It has been customary to class history into three divisions, distinguished by the names of Sacred, Profane, and Ecclesiastical. By the first is meant the Bible; by the second, the history of nations, of men and things; and by the third, the history of the church and its priesthood.
Nothing is more easy than to give names, and, therefore, mere names signify nothing unless they lead to the discovery of some cause for which that name was given. For example, Sunday is the name given to the first day of the week, in the English language, and it is the same in the Latin, that is, it has the same meaning, (Dies solis,) and also in the German, and in several other languages.
Why then was this name given to that day? Because it was the day dedicated by the ancient world to the luminary which in the English we call the Sun, and therefore the day Sun-day, or the day of the Sun; as in the like manner we call the second day Monday, the day dedicated to the Moon.
Here the name Sunday leads to the cause of its being called so, and we have visible evidence of the fact, because we behold the Sun from whence the name comes; but this is not the case when we distinguish one part of history from another by the name of Sacred.
All histories have been written by men. We have no evidence, nor any cause to believe, that any have been written by God. That part of the Bible called the Old Testament, is the history of the Jewish nation, from the time of Abraham, which begins in Genesis xi., to the downfall of that nation by Nebuchadnezzar, and is no more entitled to be called sacred than any other history. It is altogether the contrivance of priestcraft that has given it that name. So far from its being sacred, it has not the appearance of being true in many of the things it relates.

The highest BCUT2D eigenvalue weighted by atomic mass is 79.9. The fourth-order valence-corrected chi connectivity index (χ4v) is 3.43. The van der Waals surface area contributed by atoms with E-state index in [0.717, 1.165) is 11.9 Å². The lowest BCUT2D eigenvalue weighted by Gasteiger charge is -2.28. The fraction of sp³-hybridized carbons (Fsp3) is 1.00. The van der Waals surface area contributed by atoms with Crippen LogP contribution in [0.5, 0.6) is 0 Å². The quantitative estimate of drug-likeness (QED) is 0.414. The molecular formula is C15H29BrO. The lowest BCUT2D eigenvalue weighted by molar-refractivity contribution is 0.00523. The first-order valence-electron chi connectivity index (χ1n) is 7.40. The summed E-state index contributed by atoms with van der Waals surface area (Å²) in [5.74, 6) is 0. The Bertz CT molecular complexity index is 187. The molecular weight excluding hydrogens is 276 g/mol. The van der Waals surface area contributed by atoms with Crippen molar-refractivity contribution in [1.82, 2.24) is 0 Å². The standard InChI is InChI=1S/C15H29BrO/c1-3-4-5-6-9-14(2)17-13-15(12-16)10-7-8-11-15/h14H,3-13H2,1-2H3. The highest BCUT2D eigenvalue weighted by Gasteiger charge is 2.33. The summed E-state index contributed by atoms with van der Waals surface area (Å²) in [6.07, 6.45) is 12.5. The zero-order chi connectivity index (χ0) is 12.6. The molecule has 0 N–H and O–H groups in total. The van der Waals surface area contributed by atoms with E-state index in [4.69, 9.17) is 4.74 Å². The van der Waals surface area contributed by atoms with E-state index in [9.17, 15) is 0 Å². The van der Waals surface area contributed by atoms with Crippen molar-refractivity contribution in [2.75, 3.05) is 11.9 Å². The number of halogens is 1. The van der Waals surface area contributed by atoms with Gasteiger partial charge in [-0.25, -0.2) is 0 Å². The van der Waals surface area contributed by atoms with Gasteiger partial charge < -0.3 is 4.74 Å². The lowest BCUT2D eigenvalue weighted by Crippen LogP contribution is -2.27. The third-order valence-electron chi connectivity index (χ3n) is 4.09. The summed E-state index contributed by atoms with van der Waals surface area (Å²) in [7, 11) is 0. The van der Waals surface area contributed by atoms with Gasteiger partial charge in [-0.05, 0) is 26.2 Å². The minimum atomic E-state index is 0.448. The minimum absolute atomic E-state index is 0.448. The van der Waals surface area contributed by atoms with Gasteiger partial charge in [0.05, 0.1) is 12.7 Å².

It must be better authority than a book which any impostor might make, as Mahomet made the Koran, to make a thoughtful man believe that the sun and moon stood still, or that Moses and Aaron turned the Nile, which is larger than the Delaware, into blood; and that the Egyptian magicians did the same. These things have too much the appearance of romance to be believed for fact.
It would be of use to inquire, and ascertain the time, when that part of the Bible called the Old Testament first appeared. From all that can be collected there was no such book till after the Jews returned from captivity in Babylon, and that is the work of the Pharisees of the Second Temple. How they came to make 2 Kings xix. and